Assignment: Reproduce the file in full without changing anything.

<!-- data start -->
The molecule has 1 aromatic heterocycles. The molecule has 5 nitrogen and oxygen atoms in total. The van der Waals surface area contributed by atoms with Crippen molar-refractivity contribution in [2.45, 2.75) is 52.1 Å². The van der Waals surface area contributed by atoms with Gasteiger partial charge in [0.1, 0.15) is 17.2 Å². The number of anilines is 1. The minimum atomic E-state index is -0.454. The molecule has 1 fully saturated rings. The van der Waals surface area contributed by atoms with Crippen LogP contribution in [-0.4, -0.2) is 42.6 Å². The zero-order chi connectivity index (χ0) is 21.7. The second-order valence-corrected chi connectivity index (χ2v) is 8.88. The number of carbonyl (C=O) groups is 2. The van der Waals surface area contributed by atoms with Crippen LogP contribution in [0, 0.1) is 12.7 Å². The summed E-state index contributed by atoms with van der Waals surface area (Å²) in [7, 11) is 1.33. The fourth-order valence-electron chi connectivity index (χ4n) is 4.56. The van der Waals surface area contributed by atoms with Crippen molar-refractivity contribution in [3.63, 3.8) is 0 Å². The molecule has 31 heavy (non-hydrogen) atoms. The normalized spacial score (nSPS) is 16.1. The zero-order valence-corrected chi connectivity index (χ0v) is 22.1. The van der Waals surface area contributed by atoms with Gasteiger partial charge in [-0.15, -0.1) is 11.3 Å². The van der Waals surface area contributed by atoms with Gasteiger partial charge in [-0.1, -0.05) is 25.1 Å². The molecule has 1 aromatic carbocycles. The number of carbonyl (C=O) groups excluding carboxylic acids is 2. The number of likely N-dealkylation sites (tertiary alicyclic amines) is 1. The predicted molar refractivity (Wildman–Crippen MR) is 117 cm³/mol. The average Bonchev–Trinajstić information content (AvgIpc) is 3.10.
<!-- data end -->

The molecule has 1 aromatic heterocycles. The molecule has 5 nitrogen and oxygen atoms in total. The van der Waals surface area contributed by atoms with Crippen molar-refractivity contribution in [2.45, 2.75) is 52.1 Å². The van der Waals surface area contributed by atoms with Gasteiger partial charge in [0.1, 0.15) is 17.2 Å². The number of anilines is 1. The minimum atomic E-state index is -0.454. The molecule has 1 fully saturated rings. The van der Waals surface area contributed by atoms with Crippen LogP contribution in [-0.4, -0.2) is 42.6 Å². The zero-order chi connectivity index (χ0) is 21.7. The second-order valence-corrected chi connectivity index (χ2v) is 8.88. The number of carbonyl (C=O) groups is 2. The van der Waals surface area contributed by atoms with Crippen LogP contribution in [0, 0.1) is 12.7 Å². The summed E-state index contributed by atoms with van der Waals surface area (Å²) in [7, 11) is 1.33. The fourth-order valence-electron chi connectivity index (χ4n) is 4.56. The van der Waals surface area contributed by atoms with Crippen molar-refractivity contribution in [3.63, 3.8) is 0 Å². The molecule has 31 heavy (non-hydrogen) atoms. The normalized spacial score (nSPS) is 16.1. The zero-order valence-corrected chi connectivity index (χ0v) is 22.1. The van der Waals surface area contributed by atoms with Gasteiger partial charge in [-0.15, -0.1) is 11.3 Å². The van der Waals surface area contributed by atoms with Gasteiger partial charge in [-0.1, -0.05) is 25.1 Å². The molecule has 1 aromatic carbocycles. The number of carbonyl (C=O) groups excluding carboxylic acids is 2. The number of likely N-dealkylation sites (tertiary alicyclic amines) is 1. The predicted molar refractivity (Wildman–Crippen MR) is 117 cm³/mol. The average Bonchev–Trinajstić information content (AvgIpc) is 3.10.